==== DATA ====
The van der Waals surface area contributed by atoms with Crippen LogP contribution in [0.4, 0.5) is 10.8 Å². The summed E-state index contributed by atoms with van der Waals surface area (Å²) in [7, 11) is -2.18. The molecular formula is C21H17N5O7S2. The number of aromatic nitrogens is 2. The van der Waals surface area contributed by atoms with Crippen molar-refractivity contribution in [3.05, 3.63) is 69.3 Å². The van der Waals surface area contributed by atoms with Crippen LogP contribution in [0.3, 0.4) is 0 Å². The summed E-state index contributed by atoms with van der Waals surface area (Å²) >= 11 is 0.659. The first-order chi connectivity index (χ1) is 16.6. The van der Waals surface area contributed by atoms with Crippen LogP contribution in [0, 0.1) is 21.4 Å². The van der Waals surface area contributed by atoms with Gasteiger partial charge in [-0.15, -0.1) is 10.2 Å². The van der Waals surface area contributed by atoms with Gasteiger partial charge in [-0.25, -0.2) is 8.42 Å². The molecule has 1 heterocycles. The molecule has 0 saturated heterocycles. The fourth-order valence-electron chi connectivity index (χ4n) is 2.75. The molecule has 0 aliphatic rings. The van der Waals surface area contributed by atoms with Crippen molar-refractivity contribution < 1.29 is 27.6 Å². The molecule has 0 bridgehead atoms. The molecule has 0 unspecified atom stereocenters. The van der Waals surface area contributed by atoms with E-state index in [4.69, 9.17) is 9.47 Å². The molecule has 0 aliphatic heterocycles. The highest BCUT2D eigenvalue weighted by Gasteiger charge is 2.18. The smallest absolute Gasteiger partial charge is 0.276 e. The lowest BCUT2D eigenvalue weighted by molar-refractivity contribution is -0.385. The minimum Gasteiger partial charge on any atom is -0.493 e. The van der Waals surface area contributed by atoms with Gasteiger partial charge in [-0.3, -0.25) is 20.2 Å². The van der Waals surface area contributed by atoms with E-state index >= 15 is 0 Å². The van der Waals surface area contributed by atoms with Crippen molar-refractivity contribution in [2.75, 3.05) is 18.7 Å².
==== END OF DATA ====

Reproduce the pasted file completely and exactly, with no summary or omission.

The van der Waals surface area contributed by atoms with Crippen LogP contribution in [0.4, 0.5) is 10.8 Å². The summed E-state index contributed by atoms with van der Waals surface area (Å²) in [7, 11) is -2.18. The molecular formula is C21H17N5O7S2. The number of aromatic nitrogens is 2. The van der Waals surface area contributed by atoms with Crippen molar-refractivity contribution in [3.05, 3.63) is 69.3 Å². The van der Waals surface area contributed by atoms with Crippen LogP contribution in [0.3, 0.4) is 0 Å². The summed E-state index contributed by atoms with van der Waals surface area (Å²) >= 11 is 0.659. The first-order chi connectivity index (χ1) is 16.6. The van der Waals surface area contributed by atoms with Crippen LogP contribution in [0, 0.1) is 21.4 Å². The van der Waals surface area contributed by atoms with Gasteiger partial charge in [-0.15, -0.1) is 10.2 Å². The van der Waals surface area contributed by atoms with Gasteiger partial charge in [-0.25, -0.2) is 8.42 Å². The molecule has 1 heterocycles. The molecule has 0 saturated heterocycles. The fourth-order valence-electron chi connectivity index (χ4n) is 2.75. The molecule has 0 aliphatic rings. The van der Waals surface area contributed by atoms with Crippen molar-refractivity contribution < 1.29 is 27.6 Å². The molecule has 0 bridgehead atoms. The molecule has 0 unspecified atom stereocenters. The van der Waals surface area contributed by atoms with E-state index in [4.69, 9.17) is 9.47 Å². The molecule has 0 aliphatic heterocycles. The highest BCUT2D eigenvalue weighted by Gasteiger charge is 2.18. The smallest absolute Gasteiger partial charge is 0.276 e. The lowest BCUT2D eigenvalue weighted by molar-refractivity contribution is -0.385. The minimum Gasteiger partial charge on any atom is -0.493 e. The van der Waals surface area contributed by atoms with Gasteiger partial charge in [-0.3, -0.25) is 20.2 Å². The van der Waals surface area contributed by atoms with E-state index >= 15 is 0 Å². The van der Waals surface area contributed by atoms with Crippen molar-refractivity contribution in [2.75, 3.05) is 18.7 Å².